Back to the specifics of this case, I know it isn’t purely age-related – there is specific law relating to adult/sex material: The relevant law Video Recordings Act, 1984 Section 12 deals with these Restricted R18 rated adult films, so the arguments in the case should come down to "licensed sex shops" and "supply" – the Judges stated age restrictions, intent and face-to-face reasons seem irrelevant to the law at hand.

In particular, I am surprised that if:

(2) It is a defence to a charge of committing an offence under subsection (1) above to prove


(b) that the accused believed on reasonable grounds that the concerned was a sex shop for which a licence was in force under the relevant enactment, or


could a licensed sex shop on "reasonable grounds" believe that the online sale was legal? I would imagine so.

On the face of it – this is an absurd ruling by the law lords and one which should be quickly overturned.   If the judges arguments about age and face-to-face hold true, then by the same nature Section 11 of the law holds true for non-restricted but classified age material 12/15/18 classifications which would apply to the likes of Amazon.

Discretion, Salesmen and Currys

So ever since I neglected buying the wife a birthday present this year and she said "Buy me a big American Style Fridge" I’ve been on the lookout for a quality model at a decent price.

Anyone that knows me will know that, prior to making such a life changing purchse, I will thoroughly research the available models, every possible feature and narrow the choice down to two or three models.  I will then spend hours googling for suppliers to find the best rate.  To cut a long story short I had narrowed my choice down to the Samsung range, and specifically the RS21DCNS model.  Many people were selling it priced from �650 up to �1,100, so I found the cheapest online retailer and placed an order.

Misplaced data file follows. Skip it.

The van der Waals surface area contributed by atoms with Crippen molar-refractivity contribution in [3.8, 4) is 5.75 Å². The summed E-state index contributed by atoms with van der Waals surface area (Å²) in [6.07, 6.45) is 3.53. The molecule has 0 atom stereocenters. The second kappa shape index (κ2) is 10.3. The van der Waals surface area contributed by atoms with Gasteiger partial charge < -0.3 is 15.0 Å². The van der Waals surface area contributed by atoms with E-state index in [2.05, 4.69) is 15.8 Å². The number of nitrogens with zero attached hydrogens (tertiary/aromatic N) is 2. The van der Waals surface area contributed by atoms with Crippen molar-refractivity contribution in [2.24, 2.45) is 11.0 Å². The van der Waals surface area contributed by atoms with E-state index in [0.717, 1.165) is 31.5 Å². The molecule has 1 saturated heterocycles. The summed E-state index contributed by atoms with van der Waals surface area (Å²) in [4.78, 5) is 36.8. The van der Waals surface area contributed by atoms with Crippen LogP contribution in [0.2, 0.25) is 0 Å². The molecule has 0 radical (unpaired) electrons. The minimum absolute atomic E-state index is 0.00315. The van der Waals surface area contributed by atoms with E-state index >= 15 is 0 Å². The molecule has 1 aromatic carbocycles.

Two weeks later I phone up said retailer to find they don’t deliver to Northern Ireland (hello Appliance City), that someone should have called me to tell me this, profuse apologies that no-one did, but that they could deliver to the nearest port. Like a 1 tonne Fridge at a UK mainland port is going to do me any good. So they thoughtfully cancelled my order.  Back to the drawing board.

More searching revealed that my local Currys were having a easter sale and that they had this model at �799, but with �100 off making it �699.  Well, not much difference between that and the failed online supplier, so off I trotted to Currys with credit card in hand.

Currys sales droid began the order process and somehow managed to place the order with shipping as a separate item at �999. After some quick assistance from someone more experienced got the right delivery code and announced delivery would be �49. What? �49 ? You have to be kidding right?  You are only dropping it 10 miles up the road. Last year I bought a normal fridge, cooker and washing machine with total delivery cost of �15.  I told said droid this and offered "If you can do delivery for �30, I’ll buy this right now".  Hmmm, he thought, and went off to ask his manager.  �Sorry no, we used t have discretion but we don’t any more�. Noted my disappointment, and after another failed managerial trip I said thanks, but no and left the store.

Now the missus being her normal self decided we weren’t going to get it any easier, and it was the last day of the �100 off deal so, under orders, went back to the Currys website and proceeded to place the order.  At the checkout with �699 fridge + �49 delivery Currys offered me a Promotion Code box.  Whato! Bit more googling and I have two promotion codes valid for the Easter weekend. One for free delivery (haha) and an added bonus of another code for 10% off all purchases over �199.

I now have said fridge, bought from Currys, delivered from Currys all for the grand sum of �629.  Currys your lack of droid discretion cost you �100 guaranteed sale.

Net result: Missus is happy. I’m �100 better of. Cheers to Currys and zero negotiation tolerance. :)